Conditions are just right this year!
For a few weeks in February, if the weather conditions are just right and the water is flowing in Horsetail Falls, you could be lucky enough to see it transform from a waterfall into a firefall — at least that’s what it looks like.
Luckily, this past February was a perfect one for photographers and park visitors. Conditions were just right for spectators to view the amazing phenomenon, which lasts for just 10 minutes at sunset every day for a month.
And this year, thanks to heavy rains in Sierra Nevada, the waterfall in Yosemite National Park looked especially fiery.
“In the over 20 years I have been photographing the firefall and leading workshops there in Yosemite, I have never seen a more spectacular one,” Michael Mariant, a photographer from Morro Bay, California, who leads teaching trips to Yosemite told The New York Times.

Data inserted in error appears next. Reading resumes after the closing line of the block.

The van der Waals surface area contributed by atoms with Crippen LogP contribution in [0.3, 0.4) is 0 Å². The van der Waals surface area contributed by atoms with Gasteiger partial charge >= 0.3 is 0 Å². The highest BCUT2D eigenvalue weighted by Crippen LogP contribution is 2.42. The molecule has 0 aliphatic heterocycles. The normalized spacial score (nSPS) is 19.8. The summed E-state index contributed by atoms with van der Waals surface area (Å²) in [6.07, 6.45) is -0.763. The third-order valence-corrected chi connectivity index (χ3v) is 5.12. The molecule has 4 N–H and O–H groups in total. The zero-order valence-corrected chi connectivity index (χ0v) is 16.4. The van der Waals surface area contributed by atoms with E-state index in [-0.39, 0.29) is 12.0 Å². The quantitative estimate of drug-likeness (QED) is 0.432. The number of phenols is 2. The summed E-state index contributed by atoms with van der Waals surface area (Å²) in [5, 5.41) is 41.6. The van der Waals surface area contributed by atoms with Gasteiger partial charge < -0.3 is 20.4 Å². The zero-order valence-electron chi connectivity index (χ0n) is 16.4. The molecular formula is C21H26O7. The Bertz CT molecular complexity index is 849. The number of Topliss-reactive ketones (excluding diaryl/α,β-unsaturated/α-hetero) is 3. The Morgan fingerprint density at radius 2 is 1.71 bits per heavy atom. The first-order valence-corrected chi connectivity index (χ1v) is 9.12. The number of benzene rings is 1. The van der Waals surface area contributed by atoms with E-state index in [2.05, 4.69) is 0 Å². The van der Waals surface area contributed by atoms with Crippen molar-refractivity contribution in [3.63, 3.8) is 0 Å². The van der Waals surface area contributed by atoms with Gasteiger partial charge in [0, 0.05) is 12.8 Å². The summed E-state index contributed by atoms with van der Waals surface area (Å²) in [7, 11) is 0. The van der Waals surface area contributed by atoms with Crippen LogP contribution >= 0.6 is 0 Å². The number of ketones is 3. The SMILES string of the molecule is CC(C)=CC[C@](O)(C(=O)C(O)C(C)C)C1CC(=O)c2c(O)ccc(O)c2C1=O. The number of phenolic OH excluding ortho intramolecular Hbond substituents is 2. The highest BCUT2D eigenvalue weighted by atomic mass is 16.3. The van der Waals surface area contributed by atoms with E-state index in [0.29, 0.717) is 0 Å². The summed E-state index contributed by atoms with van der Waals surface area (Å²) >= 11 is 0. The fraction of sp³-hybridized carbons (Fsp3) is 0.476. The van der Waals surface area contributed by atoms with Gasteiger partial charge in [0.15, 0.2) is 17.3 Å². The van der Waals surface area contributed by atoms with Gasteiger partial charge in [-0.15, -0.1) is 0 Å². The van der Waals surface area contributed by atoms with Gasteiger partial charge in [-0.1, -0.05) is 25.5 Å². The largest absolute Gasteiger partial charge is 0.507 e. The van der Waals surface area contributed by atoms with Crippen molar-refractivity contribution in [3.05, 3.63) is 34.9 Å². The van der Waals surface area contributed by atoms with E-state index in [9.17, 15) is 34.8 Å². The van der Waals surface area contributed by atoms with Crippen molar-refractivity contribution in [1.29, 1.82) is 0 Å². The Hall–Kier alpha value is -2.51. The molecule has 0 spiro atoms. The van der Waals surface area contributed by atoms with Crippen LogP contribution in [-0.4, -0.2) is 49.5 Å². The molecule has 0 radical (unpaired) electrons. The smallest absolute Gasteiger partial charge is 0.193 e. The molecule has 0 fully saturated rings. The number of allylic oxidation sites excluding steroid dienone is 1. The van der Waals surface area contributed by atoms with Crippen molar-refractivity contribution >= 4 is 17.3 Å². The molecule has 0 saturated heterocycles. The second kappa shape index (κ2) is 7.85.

So, what causes this optical illusion? First, there needs to be a lot of flowing water and thanks to El Niño, the region has seen plenty of both heavy rain and snow high in the Sierra Mountains. The melting snow makes it down the mountains as the weather warms, and eventually reaches El Capitan (the vertical rock formation) where it then cascades to the valley below.
Second, the weather conditions need to be just right. The skies have to be clear and the setting sun has to strike the water at an angle the creates the illusion of lava or fire. Luckily, the position of the sun during the last few weeks of February was perfect.
Although the peak period to view the effect is over, it does depend on conditions for the year. Park visitors and photographers have been lucky enough to see it both before and after February — it all depends on the amount of water flow and cloud cover.
It may be worth planning a trip to Yosemite National Park for some time in February. This is a phenomenon I would definitely like to see with my own eyes — water on fire!
You can watch this short video of the firefalls by Youtube user ZitherFilmography.
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